Solid oxide fuel cell at Colorado Fuel Cell Center now helping to power Mines campus
Researchers at Colorado School of Mines are currently testing a novel pressurized solid oxide fuel cell power module that is capable of generating almost 30 kilowatts of electric power from natural gas and low-carbon fuels.
Housed within a new high-temperature pressurized test facility within the Colorado Fuel Cell Center, the first-of-its-kind prototype is now powering the Mines electrical grid as part of a U.S. Department of Energy program on low-carbon, distributed electricity generation. In recent testing, the unit achieved 26.2 kW of power, reaching 95 percent of its target power rating.
“This is a huge milestone for us,” said Rob Braun, University Distinguished Professor of Mechanical Engineering and principal investigator on the project. “We are now moving towards build and test of the other two power modules which will eventually be integrated into a full-scale, 100-kW demonstration test facility that targets unprecedented power generation efficiency. The target efficiency is at least six percentage points higher than any combined cycle power plant, but at one thousandth the scale.”
The research program is managed through DOE’s Advanced Research Projects Agency-Energy (ARPA-E), and features a hybrid fuel-cell and reciprocating engine system targeting 100 kW of net electricity at 70 percent efficiency under natural gas fuel and renewable fuels.
Researchers at Mines are currently characterizing the performance of one of three 30-kW solid-oxide fuel cell (SOFC) modules that will be integrated with an engine at Colorado State University’s Powerhouse Energy Campus.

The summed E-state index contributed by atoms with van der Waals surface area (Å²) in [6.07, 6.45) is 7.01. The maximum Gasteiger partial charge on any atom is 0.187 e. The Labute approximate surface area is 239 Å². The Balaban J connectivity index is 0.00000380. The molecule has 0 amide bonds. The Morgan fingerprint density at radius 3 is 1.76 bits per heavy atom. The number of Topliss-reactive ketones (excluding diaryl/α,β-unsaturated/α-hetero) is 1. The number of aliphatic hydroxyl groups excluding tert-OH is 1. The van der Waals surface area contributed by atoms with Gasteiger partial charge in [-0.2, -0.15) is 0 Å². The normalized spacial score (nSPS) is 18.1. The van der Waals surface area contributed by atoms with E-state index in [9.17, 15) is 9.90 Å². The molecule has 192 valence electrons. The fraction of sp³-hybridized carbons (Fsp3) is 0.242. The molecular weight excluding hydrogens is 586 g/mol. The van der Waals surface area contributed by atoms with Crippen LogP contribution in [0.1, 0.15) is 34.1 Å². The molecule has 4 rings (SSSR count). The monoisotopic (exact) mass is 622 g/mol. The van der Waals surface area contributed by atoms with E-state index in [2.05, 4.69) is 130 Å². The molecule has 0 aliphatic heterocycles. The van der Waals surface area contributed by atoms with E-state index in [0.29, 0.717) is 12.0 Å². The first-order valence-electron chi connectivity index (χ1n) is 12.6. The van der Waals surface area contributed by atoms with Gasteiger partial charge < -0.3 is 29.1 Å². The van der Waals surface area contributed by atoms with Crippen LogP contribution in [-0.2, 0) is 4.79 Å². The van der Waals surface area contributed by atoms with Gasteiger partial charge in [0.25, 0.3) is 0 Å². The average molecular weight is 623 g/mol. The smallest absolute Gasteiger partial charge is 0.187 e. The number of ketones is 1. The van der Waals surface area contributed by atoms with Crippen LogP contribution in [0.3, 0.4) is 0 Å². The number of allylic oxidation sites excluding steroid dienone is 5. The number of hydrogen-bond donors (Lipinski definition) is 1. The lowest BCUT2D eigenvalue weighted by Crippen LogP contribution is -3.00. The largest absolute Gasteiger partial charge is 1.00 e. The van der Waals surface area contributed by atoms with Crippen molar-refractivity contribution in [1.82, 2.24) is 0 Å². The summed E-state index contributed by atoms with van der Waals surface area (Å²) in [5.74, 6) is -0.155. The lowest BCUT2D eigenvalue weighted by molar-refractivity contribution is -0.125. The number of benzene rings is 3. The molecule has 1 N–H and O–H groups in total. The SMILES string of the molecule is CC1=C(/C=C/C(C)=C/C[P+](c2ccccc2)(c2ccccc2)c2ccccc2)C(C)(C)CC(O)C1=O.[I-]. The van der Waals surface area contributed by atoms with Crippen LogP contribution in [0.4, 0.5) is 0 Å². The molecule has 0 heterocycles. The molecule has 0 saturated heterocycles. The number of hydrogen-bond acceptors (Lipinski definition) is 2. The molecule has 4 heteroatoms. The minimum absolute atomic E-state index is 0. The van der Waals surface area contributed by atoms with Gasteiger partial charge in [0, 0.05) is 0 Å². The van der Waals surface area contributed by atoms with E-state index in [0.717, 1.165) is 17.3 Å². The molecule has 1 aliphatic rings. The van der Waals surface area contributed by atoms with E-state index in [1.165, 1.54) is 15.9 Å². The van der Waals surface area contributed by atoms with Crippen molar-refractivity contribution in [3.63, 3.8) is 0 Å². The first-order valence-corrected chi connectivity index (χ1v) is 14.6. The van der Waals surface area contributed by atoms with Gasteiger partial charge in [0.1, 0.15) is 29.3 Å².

A single fuel-cell module contains four SOFC stacks that work together to achieve target power levels. The multi-stack module was designed by Mines researchers in collaboration with partners. The stacks are provided to Mines by research partner and solid-oxide fuel cell developer Ceres Power, Ltd. (Horsham, UK). The experimental team is led by Neal Sullivan, professor of mechanical engineering at Mines and director of the Colorado Fuel Cell Center.
“We are setting new CFCC power-generation records each time we operate this Multi-Stack Module -- today we reached over 26 kWe under simulated natural gas fuel and an operating pressure of three atmospheres," Sullivan said. "The generated electricity is being used to partially power the CFCC laboratory in which these experiments are being executed. We have collected extensive data on this Multi-Stack Module that provides critical performance verification before we integrate all three of them with each other and a reciprocating engine.”
The research team also includes research staff Chris Cadigan and Chris Chmura, PhD students Cyrus Bousheri and Gus Floerchinger, and Tyrone Vincent, professor of electrical engineering. The CFCC test bed features pressurization to 10 atmospheres, extensive gas handling for synthesis of a wide range of fuel compositions, and 36-kW of electric-load capacity connected to Mines electrical grid.
Full-scale system testing is expected to occur next summer.